Tuesday, August 17, 2010

An open letter to Canon Peter Karanja


I address you not without substantial angst as one who, at one time, respected your conduct when you worked at the All Saints’ Cathedral.

Matters are not made any easier by the popular hype that the referendum produced no losers and we should embrace each other and move on. I want us to move on, but there are losers. And when you lose a contest, there is a price to pay.

Oft time I have wondered what became of you since you were elevated to the seat of General Secretary of the National Council of Churches of Kenya. Those who have held that office in the recent past carried themselves with honour and humility. While they held strong opinions on key questions of the day, their statements reflected the knowledge that they presided over an organisation with diverse religious affiliates whose stands on matters secular were rarely unanimous. They also acted in a way as to understand their responsibility in nurturing the societal respect and esteem bestowed upon church leaders.

You assumed leadership of the NCCK when the country was trying to pick itself up from the ruins of early 2008. The electoral commission had been disbanded, the voters register had been invalidated, the nation was still trying to establish a footing to heal our collective wounds. In these circumstances, it raised some concern that one of your earliest statements was to call on the President to dissolve Parliament and take the country to an election. Imagine if we had taken you seriously.

A year later, the momentum for reform was clearly gaining ground. The first draft of the new constitution was gaining shape. The Naivasha process was regaining legitimate attention as different groups lobbied for certain content in the new draft. Out of the blues, Canon Karanja, you called a press conference and demanded that we abandon comprehensive reforms and do a minimum reform package to pave way for a new government.

In the run-up to the referendum, you distinguished yourself as the church’s pointman in the ‘No’ campaign; William Ruto’s counterpart from the clergy. You were impressive for the gusto and singularity with which you threw yourself at this crusade. I grant everybody the right to prosecute the course they embrace. Everybody had a right to fight what they believed to be wrong — although many of us wished you never shunned debating with ‘Yes’ proponents the way you did.

But your situation raised some more serious concern to me. As the leader of NCCK, you preside over an organisation which has some member churches that did not oppose the draft constitution.
Indeed, the very church you come from, CPK, was increasingly ambivalent about taking extreme positions for or against the draft. As a nation we were treated to a cacophony of contrasts when your Archbishop was emphasising national unity and tolerance, asking Kenyans to vote with their conscience, while you were most strident in pushing the ‘No’ vote — not without occasional appeal to fictitious provisions in the draft.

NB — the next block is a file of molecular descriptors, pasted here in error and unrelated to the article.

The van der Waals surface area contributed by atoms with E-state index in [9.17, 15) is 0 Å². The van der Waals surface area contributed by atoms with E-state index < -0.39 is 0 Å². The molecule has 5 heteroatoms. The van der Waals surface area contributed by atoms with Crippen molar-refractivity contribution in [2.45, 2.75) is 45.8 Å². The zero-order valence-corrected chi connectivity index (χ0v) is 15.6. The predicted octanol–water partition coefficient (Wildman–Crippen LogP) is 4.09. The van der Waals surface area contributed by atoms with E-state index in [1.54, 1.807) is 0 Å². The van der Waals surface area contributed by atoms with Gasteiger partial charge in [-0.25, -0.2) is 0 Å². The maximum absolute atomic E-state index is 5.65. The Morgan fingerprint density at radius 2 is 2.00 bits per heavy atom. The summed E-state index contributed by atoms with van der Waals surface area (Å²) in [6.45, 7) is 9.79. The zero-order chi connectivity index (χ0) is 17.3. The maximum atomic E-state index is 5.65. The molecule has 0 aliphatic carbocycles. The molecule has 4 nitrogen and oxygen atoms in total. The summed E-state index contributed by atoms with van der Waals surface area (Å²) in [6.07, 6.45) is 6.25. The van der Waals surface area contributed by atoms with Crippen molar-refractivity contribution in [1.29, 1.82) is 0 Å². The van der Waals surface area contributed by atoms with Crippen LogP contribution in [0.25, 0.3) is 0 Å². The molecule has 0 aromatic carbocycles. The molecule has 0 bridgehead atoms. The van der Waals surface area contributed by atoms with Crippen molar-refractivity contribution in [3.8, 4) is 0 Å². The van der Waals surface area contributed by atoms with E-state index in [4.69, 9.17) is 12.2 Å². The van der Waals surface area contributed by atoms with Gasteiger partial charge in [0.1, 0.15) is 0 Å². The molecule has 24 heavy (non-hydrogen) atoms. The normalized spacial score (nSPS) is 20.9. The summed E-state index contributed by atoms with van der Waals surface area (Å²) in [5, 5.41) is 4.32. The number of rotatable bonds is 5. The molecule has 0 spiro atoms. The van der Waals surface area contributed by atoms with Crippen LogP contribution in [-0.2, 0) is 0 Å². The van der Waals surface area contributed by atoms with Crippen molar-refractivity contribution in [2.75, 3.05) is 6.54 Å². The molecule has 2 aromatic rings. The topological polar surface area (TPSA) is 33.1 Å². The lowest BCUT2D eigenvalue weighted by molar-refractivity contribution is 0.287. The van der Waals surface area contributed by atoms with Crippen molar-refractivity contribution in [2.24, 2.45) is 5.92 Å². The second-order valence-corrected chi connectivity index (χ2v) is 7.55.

On the night of the referendum you reached a new low. As Kenyans held their breath and prayed that the provocative conduct we experienced in 2007 should be shunned, we saw you on television from the vote tallying centre.

You declared that a conspiracy between the IIEC and the ‘Yes’ campaign was rigging elections through electronic fraud. We wanted to share your concern and stop anything that could reverse the integrity of this otherwise very successful exercise, only to learn that your reason for such a serious statement was that you did not know how the technology worked.

The next time your visage was brought to our living rooms, you were demanding an immediate meeting to initiate amendments to the new constitution to suit the agenda of the referendum losers. Canon Karanja, losers never demand anything. The Church has a very challenging period to reflect on what it has visited upon itself. It has a duty to reclaim the hallowed high ground it needs to help reconcile our country.

Such challenges cannot be carried out by persons who fail to see their limitations and the body blows they inflict upon this sanctified institution by their personal conduct.
Your conduct over the recent past may be a matter that remains surmountable within the ACK where you belong.

But considering the proud history of the NCCK as a reconciler of divergent views, as the unifying voice of reason, and as a proud player in the struggles of our national renewal, I have arrived at the very humble opinion that your continued enjoyment of the office of General Secretary to this critical institution has become untenable.
Dr Mukhisa Kituyi was a founding member of the Forum for The Restoration of Democracy  (FORD) and a former minister for Trade and Industry. He is a Director of the Kenya Institute of Governance.

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